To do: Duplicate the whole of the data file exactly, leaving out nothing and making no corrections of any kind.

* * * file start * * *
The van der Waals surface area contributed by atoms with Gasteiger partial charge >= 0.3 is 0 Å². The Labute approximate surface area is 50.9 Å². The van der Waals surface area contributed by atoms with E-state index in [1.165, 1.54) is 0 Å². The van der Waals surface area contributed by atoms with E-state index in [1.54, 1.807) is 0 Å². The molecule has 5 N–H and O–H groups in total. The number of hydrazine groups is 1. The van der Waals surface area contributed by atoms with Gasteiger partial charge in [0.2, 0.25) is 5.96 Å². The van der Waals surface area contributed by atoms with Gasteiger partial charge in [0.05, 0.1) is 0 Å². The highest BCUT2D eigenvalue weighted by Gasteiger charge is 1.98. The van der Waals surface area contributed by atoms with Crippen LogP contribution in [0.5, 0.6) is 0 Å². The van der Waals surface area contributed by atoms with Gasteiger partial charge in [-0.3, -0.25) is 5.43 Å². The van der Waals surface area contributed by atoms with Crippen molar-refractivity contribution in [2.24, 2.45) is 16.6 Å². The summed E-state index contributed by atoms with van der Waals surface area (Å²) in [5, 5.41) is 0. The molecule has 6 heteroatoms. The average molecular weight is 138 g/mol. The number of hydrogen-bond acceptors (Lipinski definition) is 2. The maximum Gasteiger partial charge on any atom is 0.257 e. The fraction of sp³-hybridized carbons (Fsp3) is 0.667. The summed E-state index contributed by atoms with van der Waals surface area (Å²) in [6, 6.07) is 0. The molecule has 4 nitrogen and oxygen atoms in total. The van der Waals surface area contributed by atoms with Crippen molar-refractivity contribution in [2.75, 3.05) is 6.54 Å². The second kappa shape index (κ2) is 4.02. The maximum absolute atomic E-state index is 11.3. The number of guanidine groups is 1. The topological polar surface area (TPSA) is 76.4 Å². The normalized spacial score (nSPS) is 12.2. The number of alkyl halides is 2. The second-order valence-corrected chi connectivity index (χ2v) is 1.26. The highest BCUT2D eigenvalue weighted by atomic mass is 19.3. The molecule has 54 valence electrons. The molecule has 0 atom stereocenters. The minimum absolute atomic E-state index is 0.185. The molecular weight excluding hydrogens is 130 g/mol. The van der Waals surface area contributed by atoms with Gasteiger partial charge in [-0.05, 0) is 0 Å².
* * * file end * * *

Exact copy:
The van der Waals surface area contributed by atoms with Gasteiger partial charge >= 0.3 is 0 Å². The Labute approximate surface area is 50.9 Å². The van der Waals surface area contributed by atoms with E-state index in [1.165, 1.54) is 0 Å². The van der Waals surface area contributed by atoms with E-state index in [1.54, 1.807) is 0 Å². The molecule has 5 N–H and O–H groups in total. The number of hydrazine groups is 1. The van der Waals surface area contributed by atoms with Gasteiger partial charge in [0.2, 0.25) is 5.96 Å². The van der Waals surface area contributed by atoms with Gasteiger partial charge in [0.05, 0.1) is 0 Å². The highest BCUT2D eigenvalue weighted by Gasteiger charge is 1.98. The van der Waals surface area contributed by atoms with Crippen LogP contribution in [0.5, 0.6) is 0 Å². The van der Waals surface area contributed by atoms with Gasteiger partial charge in [-0.3, -0.25) is 5.43 Å². The van der Waals surface area contributed by atoms with Crippen molar-refractivity contribution in [2.24, 2.45) is 16.6 Å². The summed E-state index contributed by atoms with van der Waals surface area (Å²) in [5, 5.41) is 0. The molecule has 6 heteroatoms. The average molecular weight is 138 g/mol. The number of hydrogen-bond acceptors (Lipinski definition) is 2. The maximum Gasteiger partial charge on any atom is 0.257 e. The fraction of sp³-hybridized carbons (Fsp3) is 0.667. The summed E-state index contributed by atoms with van der Waals surface area (Å²) in [6, 6.07) is 0. The molecule has 4 nitrogen and oxygen atoms in total. The van der Waals surface area contributed by atoms with Crippen molar-refractivity contribution in [2.75, 3.05) is 6.54 Å². The second kappa shape index (κ2) is 4.02. The maximum absolute atomic E-state index is 11.3. The number of guanidine groups is 1. The topological polar surface area (TPSA) is 76.4 Å². The normalized spacial score (nSPS) is 12.2. The number of alkyl halides is 2. The second-order valence-corrected chi connectivity index (χ2v) is 1.26. The highest BCUT2D eigenvalue weighted by atomic mass is 19.3. The molecule has 54 valence electrons. The molecule has 0 atom stereocenters. The minimum absolute atomic E-state index is 0.185. The molecular weight excluding hydrogens is 130 g/mol. The van der Waals surface area contributed by atoms with Gasteiger partial charge in [-0.05, 0) is 0 Å².